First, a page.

New Technique Can Map Neural Circuits With Single-Cell Resolution

  • Neuroscientists develop a new method, called SHIELD, to visualize DNA, proteins and other molecules. 
  • It can trace connections between neurons in the brain at single-cell resolution without damaging tissue. 

Detailed understanding of biological systems requires the integration of structural and molecular information across multiple scales. Although current techniques can provide multiple biomolecules, they can only map within a few layers of cells.

Existing methods for processing intact tissue are capable enough to categorize organisms based on their appearance, but they often lead to information loss due to biomolecule degradation and tissue damage during processing. The nonphysiological treatments, such as exposure to high temperatures and digestion with proteases can degrade protein and damage tissue architecture.

Recently, neuroscientists and chemical engineers at MIT developed a new method to visualize DNA, proteins and other molecules within cells, and trace the connection between neurons without damaging biological tissue.

Tissue Transformation Strategy

They are calling this method stabilization under harsh conditions via intramolecular epoxide linkages to prevent degradation (SHIED). It utilizes a flexible polyepoxide –reactive organic molecules used for producing glues — to create controlled inter- and intramolecular crosslinks with biomolecules.

The method can be used to map the connections between neurons in the brain at single-cell resolution. And since it preserves the molecular tissue, it can provide multidimensional, multiscale data from the same tissue in a completely integrated manner.

To develop this method, researchers selected an epoxide that contains five branches and a flexible backbone. Each branch can be connected with building blocks of proteins (amino acids), as well as DNA, RNA, and other molecules. The flexible backbone enables epoxides to bind to multiple locations along the target biomolecules, forming crosslinks with neighbor molecules.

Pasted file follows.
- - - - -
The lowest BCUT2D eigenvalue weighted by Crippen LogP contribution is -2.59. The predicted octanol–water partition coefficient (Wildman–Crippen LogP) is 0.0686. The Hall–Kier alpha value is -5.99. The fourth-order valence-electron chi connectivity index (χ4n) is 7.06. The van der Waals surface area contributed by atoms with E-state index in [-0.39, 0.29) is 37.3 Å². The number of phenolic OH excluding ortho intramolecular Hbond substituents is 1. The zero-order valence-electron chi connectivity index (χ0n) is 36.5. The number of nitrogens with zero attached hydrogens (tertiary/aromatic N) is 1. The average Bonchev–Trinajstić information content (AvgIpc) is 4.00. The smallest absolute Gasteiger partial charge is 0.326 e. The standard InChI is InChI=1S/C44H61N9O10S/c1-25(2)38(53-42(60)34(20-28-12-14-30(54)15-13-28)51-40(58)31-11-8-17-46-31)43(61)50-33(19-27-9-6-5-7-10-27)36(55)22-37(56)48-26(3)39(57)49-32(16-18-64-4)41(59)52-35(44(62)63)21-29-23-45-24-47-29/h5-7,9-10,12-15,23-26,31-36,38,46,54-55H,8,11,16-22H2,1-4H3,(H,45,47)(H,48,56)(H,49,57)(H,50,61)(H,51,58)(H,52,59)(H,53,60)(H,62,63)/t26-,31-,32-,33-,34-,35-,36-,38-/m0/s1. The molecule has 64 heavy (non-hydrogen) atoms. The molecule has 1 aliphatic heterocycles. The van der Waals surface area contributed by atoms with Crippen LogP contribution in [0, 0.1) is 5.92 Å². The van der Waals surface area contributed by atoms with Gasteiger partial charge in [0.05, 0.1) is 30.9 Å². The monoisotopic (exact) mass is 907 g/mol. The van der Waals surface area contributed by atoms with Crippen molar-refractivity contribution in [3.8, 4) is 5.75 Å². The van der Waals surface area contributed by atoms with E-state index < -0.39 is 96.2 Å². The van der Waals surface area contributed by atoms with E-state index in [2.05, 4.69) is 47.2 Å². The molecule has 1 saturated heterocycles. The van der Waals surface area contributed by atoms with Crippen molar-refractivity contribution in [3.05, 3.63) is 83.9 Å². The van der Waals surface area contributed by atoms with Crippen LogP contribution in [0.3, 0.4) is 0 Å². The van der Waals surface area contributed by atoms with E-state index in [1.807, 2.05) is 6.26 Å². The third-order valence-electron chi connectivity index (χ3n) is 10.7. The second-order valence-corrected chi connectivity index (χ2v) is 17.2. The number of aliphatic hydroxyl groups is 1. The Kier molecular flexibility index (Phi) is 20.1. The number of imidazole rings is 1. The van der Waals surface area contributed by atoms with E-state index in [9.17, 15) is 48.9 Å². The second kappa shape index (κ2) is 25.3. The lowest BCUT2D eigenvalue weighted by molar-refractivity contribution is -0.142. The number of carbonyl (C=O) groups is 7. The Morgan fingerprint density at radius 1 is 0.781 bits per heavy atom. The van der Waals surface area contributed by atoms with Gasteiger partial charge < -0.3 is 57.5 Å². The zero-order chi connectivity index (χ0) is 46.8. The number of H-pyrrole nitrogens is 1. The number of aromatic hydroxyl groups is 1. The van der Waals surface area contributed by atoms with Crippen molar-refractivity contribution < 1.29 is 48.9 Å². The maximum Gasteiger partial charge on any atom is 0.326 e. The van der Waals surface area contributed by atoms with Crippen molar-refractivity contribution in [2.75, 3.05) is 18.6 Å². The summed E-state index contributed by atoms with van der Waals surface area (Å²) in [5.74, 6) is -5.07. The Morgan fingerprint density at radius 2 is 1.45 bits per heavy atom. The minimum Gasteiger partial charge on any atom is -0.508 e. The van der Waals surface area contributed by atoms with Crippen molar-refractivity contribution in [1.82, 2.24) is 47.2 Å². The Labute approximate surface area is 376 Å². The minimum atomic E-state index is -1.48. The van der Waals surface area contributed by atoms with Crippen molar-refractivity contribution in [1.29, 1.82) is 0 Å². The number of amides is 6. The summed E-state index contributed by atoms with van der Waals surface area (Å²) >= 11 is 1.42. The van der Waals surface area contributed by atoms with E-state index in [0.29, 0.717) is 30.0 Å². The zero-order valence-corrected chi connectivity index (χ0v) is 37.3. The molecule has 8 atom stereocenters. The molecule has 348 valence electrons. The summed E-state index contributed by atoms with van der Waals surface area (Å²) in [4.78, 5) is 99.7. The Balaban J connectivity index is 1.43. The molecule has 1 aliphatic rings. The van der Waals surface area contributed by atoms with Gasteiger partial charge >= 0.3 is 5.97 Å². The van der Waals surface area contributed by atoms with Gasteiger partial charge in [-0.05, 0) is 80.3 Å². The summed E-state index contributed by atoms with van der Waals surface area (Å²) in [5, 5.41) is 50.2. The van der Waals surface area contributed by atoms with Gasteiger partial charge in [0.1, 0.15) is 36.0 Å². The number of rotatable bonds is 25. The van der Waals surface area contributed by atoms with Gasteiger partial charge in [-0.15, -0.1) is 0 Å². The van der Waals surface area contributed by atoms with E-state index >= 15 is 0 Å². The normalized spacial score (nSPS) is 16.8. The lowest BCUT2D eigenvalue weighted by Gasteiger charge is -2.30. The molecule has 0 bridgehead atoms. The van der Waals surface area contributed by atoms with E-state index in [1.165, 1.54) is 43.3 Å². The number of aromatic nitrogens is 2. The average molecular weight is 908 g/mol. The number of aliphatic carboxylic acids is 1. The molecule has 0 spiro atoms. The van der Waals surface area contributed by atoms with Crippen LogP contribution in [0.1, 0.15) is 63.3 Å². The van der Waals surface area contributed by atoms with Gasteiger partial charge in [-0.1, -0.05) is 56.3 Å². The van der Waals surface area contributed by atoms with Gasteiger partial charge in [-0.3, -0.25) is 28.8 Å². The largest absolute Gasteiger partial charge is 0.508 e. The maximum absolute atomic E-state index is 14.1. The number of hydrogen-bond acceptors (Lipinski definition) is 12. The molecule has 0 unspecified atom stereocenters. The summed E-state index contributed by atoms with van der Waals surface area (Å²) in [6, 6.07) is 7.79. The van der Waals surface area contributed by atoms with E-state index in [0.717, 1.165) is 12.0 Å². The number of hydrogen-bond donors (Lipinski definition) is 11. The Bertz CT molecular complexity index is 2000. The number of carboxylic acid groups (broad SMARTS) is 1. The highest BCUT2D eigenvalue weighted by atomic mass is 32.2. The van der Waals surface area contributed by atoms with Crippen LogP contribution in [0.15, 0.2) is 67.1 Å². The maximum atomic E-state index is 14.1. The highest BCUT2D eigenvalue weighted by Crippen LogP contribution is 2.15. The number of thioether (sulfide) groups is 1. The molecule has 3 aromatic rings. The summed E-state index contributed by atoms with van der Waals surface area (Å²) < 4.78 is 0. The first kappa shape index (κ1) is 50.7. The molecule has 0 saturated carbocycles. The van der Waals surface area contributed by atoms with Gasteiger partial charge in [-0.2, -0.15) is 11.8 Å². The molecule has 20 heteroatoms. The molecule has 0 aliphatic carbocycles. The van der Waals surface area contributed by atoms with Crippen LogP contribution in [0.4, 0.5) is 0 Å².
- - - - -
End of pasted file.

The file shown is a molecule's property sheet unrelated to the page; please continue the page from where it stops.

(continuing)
Reference: Nature Biotechnology | doi:10.1038/nbt.4281 | MIT

This makes the whole tissue structure firm and resistant to damage from acid, heat and other toxic chemicals. Also, SHIED protects crucial characteristics of biomolecules, including antigenicity and fluorescence.

Neurons that express GAD1 protein are labeled in blue, and neurons labeled red express parvalbumin protein | Courtesy of researchers / MIT

In order to preserve bigger tissues and clinical samples, neuroscientists used SHIELD with another technique called SWITCH that controls the speed of chemical reaction. They first applied the SWITCH-OFF buffer to stop the chemical reaction and let epoxides diffuse throughout the tissue. They then used SWITCH-ON buffer to bind epoxides to neighbor molecules.

Finally, they applied varying electric field — a proven technique for increasing the transport rate of biomolecules — to speed up the labeling process of tissue. The entire procedure from safeguarding to labeling of biopsy tissue can be carried out within just 4 hours, whereas the existing tissue diagnosis technique takes days or even weeks to process an intact biopsy sample.

Volumetric imaging of 5-mm-thick SHIELD-MAP tissue | Courtesy of researchers

Quick, More Informative Biopsies of Tissue Samples

In this study, neuroscientists mapped a brain circuit that begins at the specific portion of brain’s basal ganglia, external globus pallidus. It handles numerous behaviors, including motor control. The region is also targeted for deep brain stimulation that is often used to treat Parkinson’s disease.

In the mouse brain, they were able to map the links between neurons in external globus pallidus and other regions of the brain, while counting the number of putative synaptic links between these neurons. It’s also possible to label a kidney tumor using an antibody that targets rapidly increasing tumor cells.

Read: The Unprecedented View Of Human Brain Obtained Via Organ Chips

So far, researchers have distributed SHIELD to more than 50 laboratories worldwide, and they are currently working to make this technique widely available.

Written by
Varun Kumar

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